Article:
it was Cassiodorus who, in one of the rescripts given from

time:2023-11-29 03:00:30 source:Heartbreaker author:way

In this deliberate and creeping progress unto the grave, he was somewhat too young and of too noble a mind, to fall upon that stupid symptom observable in divers persons near their journey's end, and which may be reckoned among the mortal symptoms of their last disease; that is, to become more narrow-minded, miser- able, and tenacious, unready to part with anything, when they are ready to part with all, and afraid to want when they have no time to spend; meanwhile physi- cians, who know that many are mad but in a single depraved imagination, and one prevalent decipiency; and that beside and out of such single deliriums a man may meet with sober actions and good sense in bedlam;

it was Cassiodorus who, in one of the rescripts given from

* Julii Caesaris Scaligeri quod fuit.--Joseph. Scaliger in vita patris.

it was Cassiodorus who, in one of the rescripts given from

cannot but smile to see the heirs and concerned relations gratulating themselves on the sober departure of their friends; and though they behold such mad covetous passages, content to think they die in good understand- ing, and in their sober senses.

it was Cassiodorus who, in one of the rescripts given from

Avarice, which is not only infidelity, but idolatry, either from covetous progeny or questuary<11> education, had no root in his breast, who made good works the expression of his faith, and was big with desires unto public and lasting charities; and surely where good wishes and charitable intentions exceed abilities, theori- cal beneficency may be more than a dream. They build not castles in the air who would build churches on earth; and though they leave no such structures here, may lay good foundations in heaven. In brief, his life and death were such, that I could not blame them who wished the like, and almost to have been himself; almost, I say; for though we may wish the prosperous appurtenances of others, or to be another in his happy accidents, yet so intrinsical is every man unto himself, that some doubt may be made, whether any would exchange his being, or substantially become another man.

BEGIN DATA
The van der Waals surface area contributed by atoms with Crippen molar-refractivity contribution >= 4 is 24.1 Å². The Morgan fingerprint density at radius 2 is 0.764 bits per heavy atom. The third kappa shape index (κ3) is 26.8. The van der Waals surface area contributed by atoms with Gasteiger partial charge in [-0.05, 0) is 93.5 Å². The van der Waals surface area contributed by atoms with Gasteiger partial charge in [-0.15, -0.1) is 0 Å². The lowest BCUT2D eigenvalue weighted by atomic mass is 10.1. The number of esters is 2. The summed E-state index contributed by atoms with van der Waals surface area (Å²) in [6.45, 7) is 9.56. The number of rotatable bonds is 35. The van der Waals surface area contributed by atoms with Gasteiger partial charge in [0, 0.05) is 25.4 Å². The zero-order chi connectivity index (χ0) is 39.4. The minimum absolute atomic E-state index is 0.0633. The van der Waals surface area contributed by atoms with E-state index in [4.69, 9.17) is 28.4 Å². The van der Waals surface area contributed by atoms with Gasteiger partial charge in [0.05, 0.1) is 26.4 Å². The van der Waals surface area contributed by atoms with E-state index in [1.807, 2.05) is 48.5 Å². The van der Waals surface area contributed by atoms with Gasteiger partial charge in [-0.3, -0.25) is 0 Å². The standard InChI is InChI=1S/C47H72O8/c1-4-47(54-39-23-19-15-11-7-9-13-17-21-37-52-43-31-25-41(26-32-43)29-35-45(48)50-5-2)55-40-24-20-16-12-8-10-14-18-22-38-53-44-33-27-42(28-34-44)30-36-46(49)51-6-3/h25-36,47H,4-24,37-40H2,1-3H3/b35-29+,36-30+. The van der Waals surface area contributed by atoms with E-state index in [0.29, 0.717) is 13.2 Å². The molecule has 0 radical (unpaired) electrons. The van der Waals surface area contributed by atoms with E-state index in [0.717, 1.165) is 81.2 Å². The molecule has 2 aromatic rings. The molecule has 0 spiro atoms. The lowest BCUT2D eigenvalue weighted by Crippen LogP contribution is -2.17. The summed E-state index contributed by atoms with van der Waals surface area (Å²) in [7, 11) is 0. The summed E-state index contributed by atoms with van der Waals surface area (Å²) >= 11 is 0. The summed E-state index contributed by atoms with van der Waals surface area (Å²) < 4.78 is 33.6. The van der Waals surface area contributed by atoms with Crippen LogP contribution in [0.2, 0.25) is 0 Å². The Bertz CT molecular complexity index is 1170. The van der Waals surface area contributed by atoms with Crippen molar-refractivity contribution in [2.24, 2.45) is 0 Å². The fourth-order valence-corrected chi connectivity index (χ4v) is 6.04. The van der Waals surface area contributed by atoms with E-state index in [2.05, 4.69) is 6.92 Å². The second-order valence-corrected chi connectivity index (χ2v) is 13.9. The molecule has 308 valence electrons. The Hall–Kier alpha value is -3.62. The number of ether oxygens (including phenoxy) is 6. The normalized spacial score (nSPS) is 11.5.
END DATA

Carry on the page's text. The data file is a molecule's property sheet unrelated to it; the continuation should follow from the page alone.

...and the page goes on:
He had wisely seen the world at home and abroad, and thereby observed under what variety men are de- luded in the pursuit of that which is not here to be found. And although he had no opinion of reputed felicities below, and apprehended men widely out in the estimate of such happiness, yet his sober contempt of the world wrought no Democratism or Cynicism, no laugh- ing or snarling at it, as well understanding there are not felicities in this world to satisfy a serious mind; and therefore, to soften the stream of our lives, we are fain to take in the reputed contentations of this world, to unite with the crowd in their beatitudes, and to make ourselves happy by consortion, opinion, and co-existi- mation; for strictly to separate from received and cus- tomary felicities, and to confine unto the rigour of realities, were to contract the consolation of our beings unto too uncomfortable circumscriptions.

Not to fear death,* nor desire it, was short of his re- solution: to be dissolved, and be with Christ, was his dying ditty. He conceived his thread long, in no long course of years, and when he had scarce outlived the second life of Lazarus;+ esteeming it enough to approach the years of his Saviour, who so ordered his own human state, as not to be old upon earth.

But to be content with death may be better than to desire it; a miserable life may make us wish for death, but a virtuous one to rest in it; which is the advantage of those resolved Christians, who looking on death not only as the sting, but the period and end of sin, the horizon and isthmus between this life and a better, and the death of this world but as a nativity of another, do contentedly submit unto the common necessity, and envy not Enoch or Elias.

Not to be content with life is the unsatisfactory state of those who destroy themselves,# who being afraid to live run blindly upon their own death, which no man fears by experience: and the Stoics had a notable doc-


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